Knee pain when bending or straightening
Knee stiffness, particularly in the morning or after extended periods of inactivity.
Unusual sounds occurring from the knee, such popping, clicking, or grinding.
Noticeable deformity in the knee appearance that might point to a fracture or dislocation.


You must seek medical help when there is

A severe pain that is not relieved by RICE (rest, ice, compression, and elevation)
Difficulty in bearing weight on the affected limb.
Knee swelling that is severe or chronic.
A knee that feels unstable or gives way.
A clearly deformed knee, suggesting a fracture or dislocation.
Incapacity to move the knee joint because of discomfort or other problems.


DIAGNOSIS – Evaluation of the patient’s symptoms, medical history, physical examination, diagnostic testing (such as imaging) and other evaluations are all necessary in the diagnosis of a knee injury. This comprehensive method helps medical professionals in precisely identifying the type, location, and severity of the damage, enabling them to design a successful treatment strategy customised to the patient’s requirements.


Several conservative treatment options are available for knee injuries that can help control symptoms while promoting recovery. These consist of rest, ice, compression, elevation and medication.

Rest: Restricting activity that puts strain or pain on the damaged region is necessary when resting the knee. This delays additional damage and allows the knee to recover.
Ice: By narrowing blood vessels and reducing inflammation, using ice packs to the injured knee for 15 to 20 minutes every two to three hours helps lessen swelling and discomfort.
Compression: Applying a knee brace or elastic bandage to the knee gently compresses it, which helps to minimise swelling and offers support.
Elevation: When lying down, raising the knee above the level of the heart promotes fluid outflow and helps in the reduction of swelling.

Physical therapy and rehabilitation also helps in treatment. This includes a range of techniques to support the healing and general health of athletes with knee injuries. A medical professional can design customised workout plans to improve range of motion, strengthen the knee, and increase flexibility. Heat or cold treatment, electrical stimulation, ultrasound, and other techniques also help in the reduction of pain and promotion of healing. Exercises improve stability and guard against injuries in the future.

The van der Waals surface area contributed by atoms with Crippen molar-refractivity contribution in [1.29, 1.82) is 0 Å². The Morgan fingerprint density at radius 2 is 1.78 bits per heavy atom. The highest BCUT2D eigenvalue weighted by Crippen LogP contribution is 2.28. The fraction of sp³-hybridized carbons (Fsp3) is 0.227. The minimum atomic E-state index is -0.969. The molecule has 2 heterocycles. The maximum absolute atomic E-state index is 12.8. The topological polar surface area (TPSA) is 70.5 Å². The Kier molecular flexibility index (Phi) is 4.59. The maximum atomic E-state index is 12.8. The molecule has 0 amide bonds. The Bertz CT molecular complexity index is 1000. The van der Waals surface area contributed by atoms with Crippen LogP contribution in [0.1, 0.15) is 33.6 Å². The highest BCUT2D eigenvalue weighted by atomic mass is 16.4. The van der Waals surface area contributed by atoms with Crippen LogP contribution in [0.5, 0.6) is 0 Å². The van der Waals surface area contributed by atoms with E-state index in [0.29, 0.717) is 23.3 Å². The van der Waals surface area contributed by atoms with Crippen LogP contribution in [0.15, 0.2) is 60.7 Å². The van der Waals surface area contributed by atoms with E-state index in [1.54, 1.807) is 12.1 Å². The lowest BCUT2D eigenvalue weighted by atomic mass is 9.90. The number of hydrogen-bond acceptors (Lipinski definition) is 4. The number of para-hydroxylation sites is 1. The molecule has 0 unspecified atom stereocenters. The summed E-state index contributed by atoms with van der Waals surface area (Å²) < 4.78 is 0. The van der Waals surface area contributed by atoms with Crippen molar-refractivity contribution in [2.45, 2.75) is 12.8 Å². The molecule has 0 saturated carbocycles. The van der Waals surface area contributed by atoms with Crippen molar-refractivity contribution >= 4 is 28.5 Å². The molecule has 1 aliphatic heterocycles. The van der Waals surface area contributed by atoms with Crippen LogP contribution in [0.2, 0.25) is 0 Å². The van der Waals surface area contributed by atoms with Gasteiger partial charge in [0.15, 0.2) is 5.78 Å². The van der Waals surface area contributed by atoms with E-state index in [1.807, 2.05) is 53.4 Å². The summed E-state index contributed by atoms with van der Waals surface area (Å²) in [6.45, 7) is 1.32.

When conservative measures like rest, physical therapy, and medication fail to significantly reduce the symptoms of a knee injury or when the injury is severe, surgery may be an option. For a variety of knee conditions, including fractures, meniscus tears, ligament tears, and cartilage loss, surgery may be required.

Some of the common surgery option include,
Arthroscopy: a minimally invasive technique where a knee injury such as a meniscus tear, cartilage damage, or ligament damage is diagnosed and treated by a surgeon using a small camera (arthroscope) and specialised tools.
Reconstruction of the Knee Ligament: It is a surgery to replace or repair injured ligaments, such as the PCL and ACL, in the knee. This could involve using tissue from a donor (allograft) or from another area of the body (autograft).
Meniscus Repair: Meniscus surgery is performed to repair damaged tissue that serves as a cushion between the tibia and femur.
Arthroplasty, or knee replacement: Severe inflammation or substantial joint deterioration may require a whole or partial knee replacement. Damaged joint surfaces are replaced with prosthetic parts during this procedure.
Repairing cartilage: Damaged cartilage can be repaired using techniques including osteochondral autograft transplantation (OAT), autologous chondrocyte implantation (ACI), and microfracture.


Recovery and rehabilitation are essential parts of knee injury treatment that guarantee a successful return to regular sports activities and exercise. Depending on the type and severity of the damage, different procedures apply.

Sprains: With appropriate rest and care, recovery usually takes a few days to a few weeks.
Tears in the meniscus: Depending on whether surgery is necessary, recovery can take four to eight weeks for mild tears and up to three months for more serious injuries.
Ligament Damage (such as PCL, MCL, and ACL): The duration of recovery varies according to the intensity and type of treatment. While less severe injuries (particularly those that occur after surgery) could heal in a few weeks, more serious injuries might take up to six months to fully heal.
Cartilage Damage: It may take many months to recover, depending on the amount of the injury and whether surgery is required.
Fractures: Depending on the type and location of the fracture, bone healing often takes six to twelve weeks. Rehabilitation and total recovery may take several months.

Since the knee is a vital joint involved in several activities, including running, jumping etc, maintaining knee health is crucial for achieving peak sports performance. Athletes may maximise their performance while lowering their chance of injury when their knees are working properly. Athletes can sustain strength, flexibility, and stability in their knees, all of which are necessary for optimal performance in a variety of sports.
Therefore, to maintain their knee health and performance, athletes should seek treatment as soon as they experience pain or injury and give priority to preventative measures including appropriate training methods, protective equipment, and strength and flexibility exercises.